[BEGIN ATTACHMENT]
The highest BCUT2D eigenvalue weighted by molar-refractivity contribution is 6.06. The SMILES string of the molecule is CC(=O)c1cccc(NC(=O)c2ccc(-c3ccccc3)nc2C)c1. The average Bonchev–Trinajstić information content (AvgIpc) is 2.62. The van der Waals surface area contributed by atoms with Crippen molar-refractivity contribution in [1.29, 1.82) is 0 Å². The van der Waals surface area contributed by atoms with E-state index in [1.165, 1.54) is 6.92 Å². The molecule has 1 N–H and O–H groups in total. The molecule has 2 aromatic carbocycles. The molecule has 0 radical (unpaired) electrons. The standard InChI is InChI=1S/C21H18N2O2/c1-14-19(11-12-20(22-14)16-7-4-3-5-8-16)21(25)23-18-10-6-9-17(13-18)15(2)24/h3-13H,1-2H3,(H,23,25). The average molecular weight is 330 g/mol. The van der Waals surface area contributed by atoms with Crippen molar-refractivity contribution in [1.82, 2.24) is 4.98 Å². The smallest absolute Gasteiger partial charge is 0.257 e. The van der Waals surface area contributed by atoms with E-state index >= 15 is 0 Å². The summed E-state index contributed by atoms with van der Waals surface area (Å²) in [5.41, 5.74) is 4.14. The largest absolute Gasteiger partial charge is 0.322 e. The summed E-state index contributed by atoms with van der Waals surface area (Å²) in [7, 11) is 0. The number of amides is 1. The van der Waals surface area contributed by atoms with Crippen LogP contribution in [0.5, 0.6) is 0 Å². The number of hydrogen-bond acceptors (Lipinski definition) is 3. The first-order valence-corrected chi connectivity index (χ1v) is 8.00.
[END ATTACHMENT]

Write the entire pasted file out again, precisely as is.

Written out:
The highest BCUT2D eigenvalue weighted by molar-refractivity contribution is 6.06. The SMILES string of the molecule is CC(=O)c1cccc(NC(=O)c2ccc(-c3ccccc3)nc2C)c1. The average Bonchev–Trinajstić information content (AvgIpc) is 2.62. The van der Waals surface area contributed by atoms with Crippen molar-refractivity contribution in [1.29, 1.82) is 0 Å². The van der Waals surface area contributed by atoms with E-state index in [1.165, 1.54) is 6.92 Å². The molecule has 1 N–H and O–H groups in total. The molecule has 2 aromatic carbocycles. The molecule has 0 radical (unpaired) electrons. The standard InChI is InChI=1S/C21H18N2O2/c1-14-19(11-12-20(22-14)16-7-4-3-5-8-16)21(25)23-18-10-6-9-17(13-18)15(2)24/h3-13H,1-2H3,(H,23,25). The average molecular weight is 330 g/mol. The van der Waals surface area contributed by atoms with Crippen molar-refractivity contribution in [1.82, 2.24) is 4.98 Å². The smallest absolute Gasteiger partial charge is 0.257 e. The van der Waals surface area contributed by atoms with E-state index >= 15 is 0 Å². The summed E-state index contributed by atoms with van der Waals surface area (Å²) in [5.41, 5.74) is 4.14. The largest absolute Gasteiger partial charge is 0.322 e. The summed E-state index contributed by atoms with van der Waals surface area (Å²) in [7, 11) is 0. The number of amides is 1. The van der Waals surface area contributed by atoms with Crippen LogP contribution in [0.5, 0.6) is 0 Å². The number of hydrogen-bond acceptors (Lipinski definition) is 3. The first-order valence-corrected chi connectivity index (χ1v) is 8.00.